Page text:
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Looking for Impact
What impresses you when you’ve already lived in Texas, Spain, and Guam, graduated from a 50,000-student university where you were the student advertising manager, and large advertising firms in New York City and Los Angeles are trying to woo you?
For Ryan Ford, a student in the Elms College post-baccalaureate pre-medical program, there are several answers. The program is open to students who have earned a B.A. or B.S. from an accredited college or university and need further undergraduate coursework to meet professional health program prerequisites. It draws students from all over the globe.
As a New England neophyte, Ryan finds a certain charm in his off-campus apartment building, a renovated nineteenth century sword factory in Chicopee Center. He loves his endocrinology class with Biology Professor Mary Wright ‘44, SSJ, Ph.D., and coming from the University of Texas, he appreciates the personalized feel of his small classes at Elms.
“I knew few of my professors at UT and here I’m friends with all of them. Well, I like to think I’m friends with all of them,” he said with a laugh.
Mostly Ryan is happy to be on track working towards what he feels will allow him to have the most significant impact on humanity–becoming a doctor.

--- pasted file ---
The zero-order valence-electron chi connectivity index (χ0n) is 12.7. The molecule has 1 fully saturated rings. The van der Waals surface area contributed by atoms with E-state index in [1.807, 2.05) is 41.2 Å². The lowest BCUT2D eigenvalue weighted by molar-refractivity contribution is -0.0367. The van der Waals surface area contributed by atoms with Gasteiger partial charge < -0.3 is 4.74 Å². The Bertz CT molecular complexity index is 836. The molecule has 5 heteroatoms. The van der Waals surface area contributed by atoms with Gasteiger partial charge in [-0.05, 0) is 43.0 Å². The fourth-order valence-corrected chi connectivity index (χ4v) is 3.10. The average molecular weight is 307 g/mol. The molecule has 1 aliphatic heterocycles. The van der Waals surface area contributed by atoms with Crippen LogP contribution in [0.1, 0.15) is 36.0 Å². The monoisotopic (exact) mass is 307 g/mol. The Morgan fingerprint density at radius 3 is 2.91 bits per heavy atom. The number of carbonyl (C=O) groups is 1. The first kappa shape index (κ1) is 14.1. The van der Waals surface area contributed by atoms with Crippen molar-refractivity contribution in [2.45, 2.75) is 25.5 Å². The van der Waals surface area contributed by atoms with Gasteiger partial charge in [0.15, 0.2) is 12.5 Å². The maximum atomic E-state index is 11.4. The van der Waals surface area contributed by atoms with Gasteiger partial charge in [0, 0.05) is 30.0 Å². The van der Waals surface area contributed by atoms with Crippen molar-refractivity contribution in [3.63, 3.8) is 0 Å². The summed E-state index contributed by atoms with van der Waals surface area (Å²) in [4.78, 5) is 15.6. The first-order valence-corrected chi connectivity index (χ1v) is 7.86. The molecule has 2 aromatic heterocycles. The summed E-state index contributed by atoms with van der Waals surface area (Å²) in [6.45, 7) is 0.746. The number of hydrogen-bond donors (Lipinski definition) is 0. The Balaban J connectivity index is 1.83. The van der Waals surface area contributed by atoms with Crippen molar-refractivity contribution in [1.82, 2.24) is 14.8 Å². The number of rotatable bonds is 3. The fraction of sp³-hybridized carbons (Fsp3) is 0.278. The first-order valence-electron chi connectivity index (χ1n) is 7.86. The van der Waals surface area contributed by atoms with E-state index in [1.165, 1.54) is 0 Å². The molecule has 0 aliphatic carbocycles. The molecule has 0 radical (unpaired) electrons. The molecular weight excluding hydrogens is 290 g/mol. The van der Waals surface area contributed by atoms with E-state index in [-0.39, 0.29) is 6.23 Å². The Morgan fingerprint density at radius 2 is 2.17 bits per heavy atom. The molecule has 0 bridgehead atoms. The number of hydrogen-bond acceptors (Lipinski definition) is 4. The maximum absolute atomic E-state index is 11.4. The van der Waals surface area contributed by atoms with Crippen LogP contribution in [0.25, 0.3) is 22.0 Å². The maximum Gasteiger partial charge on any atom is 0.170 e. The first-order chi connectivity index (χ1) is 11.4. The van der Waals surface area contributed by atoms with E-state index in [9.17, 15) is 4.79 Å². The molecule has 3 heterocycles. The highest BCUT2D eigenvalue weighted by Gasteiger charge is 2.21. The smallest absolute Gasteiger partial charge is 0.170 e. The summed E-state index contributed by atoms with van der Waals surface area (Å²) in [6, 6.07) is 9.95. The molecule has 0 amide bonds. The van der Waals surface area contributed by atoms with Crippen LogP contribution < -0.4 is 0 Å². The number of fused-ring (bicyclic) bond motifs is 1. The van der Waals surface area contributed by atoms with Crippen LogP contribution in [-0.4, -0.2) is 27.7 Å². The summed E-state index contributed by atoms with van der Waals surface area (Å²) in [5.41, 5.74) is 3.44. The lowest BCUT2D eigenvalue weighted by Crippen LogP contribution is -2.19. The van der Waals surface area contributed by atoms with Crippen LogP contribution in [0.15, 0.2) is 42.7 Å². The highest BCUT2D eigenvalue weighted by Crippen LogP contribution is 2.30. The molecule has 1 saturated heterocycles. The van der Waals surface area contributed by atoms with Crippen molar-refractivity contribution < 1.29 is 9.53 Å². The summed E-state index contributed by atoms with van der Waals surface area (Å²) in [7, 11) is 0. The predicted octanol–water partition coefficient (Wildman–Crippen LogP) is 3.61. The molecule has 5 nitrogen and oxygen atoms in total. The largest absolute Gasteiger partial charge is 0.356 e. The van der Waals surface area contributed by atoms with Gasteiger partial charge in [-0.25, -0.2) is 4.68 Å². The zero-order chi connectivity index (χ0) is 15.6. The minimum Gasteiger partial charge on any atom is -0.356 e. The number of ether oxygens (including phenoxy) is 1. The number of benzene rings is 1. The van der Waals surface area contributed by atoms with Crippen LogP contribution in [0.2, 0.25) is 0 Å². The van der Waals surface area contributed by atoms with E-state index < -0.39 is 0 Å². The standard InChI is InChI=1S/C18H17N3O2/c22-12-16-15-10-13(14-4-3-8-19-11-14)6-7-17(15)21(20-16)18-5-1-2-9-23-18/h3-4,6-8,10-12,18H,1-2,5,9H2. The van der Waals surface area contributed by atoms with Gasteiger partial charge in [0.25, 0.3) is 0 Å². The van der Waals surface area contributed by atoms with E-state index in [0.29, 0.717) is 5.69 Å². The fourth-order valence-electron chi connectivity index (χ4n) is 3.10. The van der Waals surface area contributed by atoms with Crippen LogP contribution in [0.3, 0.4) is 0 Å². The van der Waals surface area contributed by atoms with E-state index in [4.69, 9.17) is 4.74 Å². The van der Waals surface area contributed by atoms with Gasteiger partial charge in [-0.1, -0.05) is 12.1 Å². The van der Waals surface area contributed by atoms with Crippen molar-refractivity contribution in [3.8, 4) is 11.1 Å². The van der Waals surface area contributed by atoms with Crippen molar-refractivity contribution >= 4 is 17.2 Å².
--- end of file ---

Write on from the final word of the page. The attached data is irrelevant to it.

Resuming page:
A New Direction
Ryan worked hard building toward a career in advertising. After graduating from the University of Texas, he had several interviews lined up but decided to cancel them. Something didn’t feel right.
“It was the most extreme disenchantment I ever experienced,” he said. “I decided I was either going to do something to push the human race forward or preserve it. I chose to preserve it so I wanted to practice medicine.”
Since he didn’t have any of the required science courses to apply to medical school, the Texas native went on the American Medical College Application Services (AMCAS) website and looked for post-baccalaureate pre-medical programs. He found Elms College and applied before even setting a foot in the Bay State.
Learning to Adapt
Moving is nothing new to Ryan. The son of a military father, he spent his high school years in both Spain and Guam. As a business major, he’s also adapting well to his science courses.
“I love science. I think my interest in advertising boiled down to people in general and that’s at the basis of medicine. Science is the investigation of life,” he said.
Ryan is in the program’s two-year track and will graduate this May. Then he will take his MCAT before applying to medical school.
Ryan wants to be a trauma surgeon because, “That’s how I can have the most immediate impact on people’s lives.” Eventually he wants to open his own trauma clinic that services disaster areas around the world.